A DeLand boy was chosen to serve this year as a global ambassador for Nothing Down, an organization working to change the way Down syndrome is viewed.

DELAND — Rocco DeRobertis is a lot like other toddlers his age.


He loves Elmo from “Sesame Street,” singing and dancing along to music and playing with his toys.


But this year, 2 1/2-year-old Rocco has a responsibility that most children his age don’t have — he’s one of 29 people from around the globe who will serve as ambassadors this year for Nothing Down, an organization working to change how the world looks at Down syndrome.


“I about went through the roof I was so excited,” said Rocco’s mother, Kristina DeRobertis.


Related: Florida artist without use of hands, arms paints with mouth


Nothing Down, based out of New Jersey, received more than 500 applications in January that came from 11 countries, according to a press release from the organization. This year’s ambassadors, who were notified of their yearlong appointment at the end of February, hail from several states in the U.S. as well as England, Canada and Scotland. The youngest ambassador is 9 months old, and the oldest is 30.


Shannon Daughtry, co-founder of Nothing Down, said one of the first things that stood out with Rocco was his smile.


“But most importantly, Rocco's application displayed his family's dedication to the mission of Nothing Down, and it was very clear that they shared our passion for advocacy,” Daughtry said. “The DeRobertis family is very committed to showing the world the value and potential of individuals with Down syndrome, and we're so happy to have them join our team.”


The first order of business for Rocco is to celebrate World Down Syndrome Day, March 21, by wearing funky socks. Since the event falls on a Saturday, Rocco’s school, Emmaus Lutheran Preschool in Orange City, will participate that Friday.


Through Nothing Down ambassadors will advocate for people with Down syndrome during special events, via social media and by participating in fundraising efforts.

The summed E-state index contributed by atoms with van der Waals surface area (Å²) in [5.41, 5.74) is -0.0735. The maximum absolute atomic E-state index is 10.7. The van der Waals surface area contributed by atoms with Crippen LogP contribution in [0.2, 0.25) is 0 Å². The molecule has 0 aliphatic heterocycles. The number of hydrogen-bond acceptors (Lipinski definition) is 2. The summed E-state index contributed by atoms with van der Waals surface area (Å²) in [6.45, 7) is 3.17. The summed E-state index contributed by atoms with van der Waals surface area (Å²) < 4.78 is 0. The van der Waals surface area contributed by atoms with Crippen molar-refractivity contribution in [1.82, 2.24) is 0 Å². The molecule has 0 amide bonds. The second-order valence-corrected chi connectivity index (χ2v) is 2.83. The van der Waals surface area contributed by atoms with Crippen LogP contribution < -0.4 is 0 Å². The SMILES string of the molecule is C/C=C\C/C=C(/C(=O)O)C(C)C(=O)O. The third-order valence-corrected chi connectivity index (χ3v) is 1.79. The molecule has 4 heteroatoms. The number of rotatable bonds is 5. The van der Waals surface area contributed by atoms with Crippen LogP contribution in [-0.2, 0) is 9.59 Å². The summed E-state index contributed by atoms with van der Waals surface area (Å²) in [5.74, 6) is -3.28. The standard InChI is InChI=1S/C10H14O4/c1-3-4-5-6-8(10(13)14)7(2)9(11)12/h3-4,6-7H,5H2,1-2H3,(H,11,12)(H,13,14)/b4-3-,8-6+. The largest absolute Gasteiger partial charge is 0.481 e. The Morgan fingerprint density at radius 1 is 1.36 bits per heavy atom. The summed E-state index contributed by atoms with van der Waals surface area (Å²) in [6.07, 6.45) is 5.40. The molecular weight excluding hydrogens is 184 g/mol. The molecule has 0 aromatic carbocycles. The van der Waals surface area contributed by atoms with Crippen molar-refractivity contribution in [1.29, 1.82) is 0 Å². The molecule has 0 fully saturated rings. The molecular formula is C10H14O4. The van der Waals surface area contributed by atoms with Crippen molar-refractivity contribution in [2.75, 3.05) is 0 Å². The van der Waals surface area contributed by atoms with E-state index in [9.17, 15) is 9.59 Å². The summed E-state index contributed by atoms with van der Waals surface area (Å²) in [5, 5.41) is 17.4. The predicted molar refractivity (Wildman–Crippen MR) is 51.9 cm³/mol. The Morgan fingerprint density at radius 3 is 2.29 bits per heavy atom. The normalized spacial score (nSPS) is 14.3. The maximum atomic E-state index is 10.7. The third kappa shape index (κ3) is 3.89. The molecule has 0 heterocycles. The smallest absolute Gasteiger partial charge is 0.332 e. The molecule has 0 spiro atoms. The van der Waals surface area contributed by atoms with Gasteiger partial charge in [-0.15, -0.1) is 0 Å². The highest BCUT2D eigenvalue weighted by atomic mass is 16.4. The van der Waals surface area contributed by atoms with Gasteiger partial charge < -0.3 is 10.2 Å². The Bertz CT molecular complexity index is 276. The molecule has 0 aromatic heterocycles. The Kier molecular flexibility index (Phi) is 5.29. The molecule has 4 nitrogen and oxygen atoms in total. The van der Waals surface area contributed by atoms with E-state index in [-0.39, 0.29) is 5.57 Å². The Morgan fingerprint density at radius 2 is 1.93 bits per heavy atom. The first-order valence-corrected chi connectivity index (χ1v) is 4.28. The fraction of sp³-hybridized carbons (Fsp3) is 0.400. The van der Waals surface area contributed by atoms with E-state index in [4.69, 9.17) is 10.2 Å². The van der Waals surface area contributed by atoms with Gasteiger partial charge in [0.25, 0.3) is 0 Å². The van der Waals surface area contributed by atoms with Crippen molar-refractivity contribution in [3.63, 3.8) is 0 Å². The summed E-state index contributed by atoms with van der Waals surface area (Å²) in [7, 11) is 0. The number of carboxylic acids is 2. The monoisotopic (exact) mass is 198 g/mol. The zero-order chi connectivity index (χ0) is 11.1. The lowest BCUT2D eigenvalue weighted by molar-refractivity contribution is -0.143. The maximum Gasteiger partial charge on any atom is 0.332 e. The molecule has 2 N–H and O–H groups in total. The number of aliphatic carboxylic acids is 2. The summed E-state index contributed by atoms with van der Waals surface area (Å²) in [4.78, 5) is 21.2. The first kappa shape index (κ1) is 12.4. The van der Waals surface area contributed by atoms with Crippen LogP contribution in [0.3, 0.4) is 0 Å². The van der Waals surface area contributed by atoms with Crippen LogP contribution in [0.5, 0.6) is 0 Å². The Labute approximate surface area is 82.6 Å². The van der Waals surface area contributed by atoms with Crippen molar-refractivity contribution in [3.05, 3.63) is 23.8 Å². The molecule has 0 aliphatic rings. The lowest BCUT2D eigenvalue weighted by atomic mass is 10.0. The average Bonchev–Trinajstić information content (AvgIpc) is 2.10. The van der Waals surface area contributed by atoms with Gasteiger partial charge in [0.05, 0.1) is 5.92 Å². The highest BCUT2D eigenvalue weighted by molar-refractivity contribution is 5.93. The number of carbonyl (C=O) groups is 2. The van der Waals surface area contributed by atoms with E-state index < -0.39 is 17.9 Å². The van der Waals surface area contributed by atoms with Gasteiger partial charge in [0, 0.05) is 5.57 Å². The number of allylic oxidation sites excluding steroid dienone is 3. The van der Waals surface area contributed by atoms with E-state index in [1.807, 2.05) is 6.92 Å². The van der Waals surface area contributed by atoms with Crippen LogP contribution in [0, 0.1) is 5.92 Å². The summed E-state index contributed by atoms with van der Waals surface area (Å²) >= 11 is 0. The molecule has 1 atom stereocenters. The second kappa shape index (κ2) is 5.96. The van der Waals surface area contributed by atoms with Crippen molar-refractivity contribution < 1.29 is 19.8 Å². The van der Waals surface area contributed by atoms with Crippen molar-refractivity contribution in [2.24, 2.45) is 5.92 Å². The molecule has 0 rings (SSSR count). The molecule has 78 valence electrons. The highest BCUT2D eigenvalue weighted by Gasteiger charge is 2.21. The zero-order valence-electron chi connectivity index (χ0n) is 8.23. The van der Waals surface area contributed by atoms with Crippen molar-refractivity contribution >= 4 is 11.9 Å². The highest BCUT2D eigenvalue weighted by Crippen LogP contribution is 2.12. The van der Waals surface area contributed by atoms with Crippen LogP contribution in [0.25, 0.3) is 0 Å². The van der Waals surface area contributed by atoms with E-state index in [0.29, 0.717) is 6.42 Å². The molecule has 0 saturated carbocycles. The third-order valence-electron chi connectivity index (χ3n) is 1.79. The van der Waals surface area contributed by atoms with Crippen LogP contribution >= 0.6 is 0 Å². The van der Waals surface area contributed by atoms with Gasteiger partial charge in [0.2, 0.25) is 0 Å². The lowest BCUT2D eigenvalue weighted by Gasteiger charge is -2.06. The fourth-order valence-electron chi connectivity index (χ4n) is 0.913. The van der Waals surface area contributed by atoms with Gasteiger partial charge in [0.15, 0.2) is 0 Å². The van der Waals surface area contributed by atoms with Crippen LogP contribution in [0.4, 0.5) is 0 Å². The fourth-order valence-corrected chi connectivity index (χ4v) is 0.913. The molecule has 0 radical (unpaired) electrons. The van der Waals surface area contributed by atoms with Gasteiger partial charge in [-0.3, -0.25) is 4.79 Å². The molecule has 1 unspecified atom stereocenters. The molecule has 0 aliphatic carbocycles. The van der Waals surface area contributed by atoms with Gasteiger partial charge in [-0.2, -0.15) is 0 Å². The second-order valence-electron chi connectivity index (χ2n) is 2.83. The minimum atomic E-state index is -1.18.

DeRobertis hopes working with the organization will mean an opportunity to “change people’s views on what it is to be different or unique.”


“It’s nice that people can see him and see how great he’s doing and hopefully not be scared to have a child with Down syndrome,” DeRobertis said.


The DeLand woman was 18 weeks pregnant when she and her husband, also named Rocco, learned that their first child would have some sort of delays due to an extra chromosome.


Related: Florida Batman impersonator surprises bullied toddler


While her husband handled the news pretty well, the mom-to-be did not.


“I cried for months,” DeRobertis said. “It’s a load to take on as a parent, because you don’t want to hear anything is wrong with your kid.”


Whatever worries she had went away when Rocco was born.


“He's gonna do something great, and he's always going to be happy,” DeRobertis said. “And I feel like I'm ready to help him achieve whatever that may be.”


The boy’s aunt, Kathy Jacobs, who works at Rocco’s preschool, said the milestones that her nephew meets feel like a bigger deal.


“You take the little things for granted that children do,” Jacobs said.


Rocco is the first child at Emmaus Lutheran Preschool, which has been open since 2007, to have Down syndrome.


“I’m kind of partial to him, I’m not going to lie,” Joann Seijas, the preschool’s director, said with a laugh.


Seijas echoed Jacobs’ sentiments, saying how exciting it is to see Rocco demonstrating what he’s learned.


“He’s moving right along with everybody else,” Seijas said. “The only thing that holds him back a little is his speech.”


This story originally published to news-journalonline.com, and was shared to other Florida newspapers in the USA TODAY Network - Florida.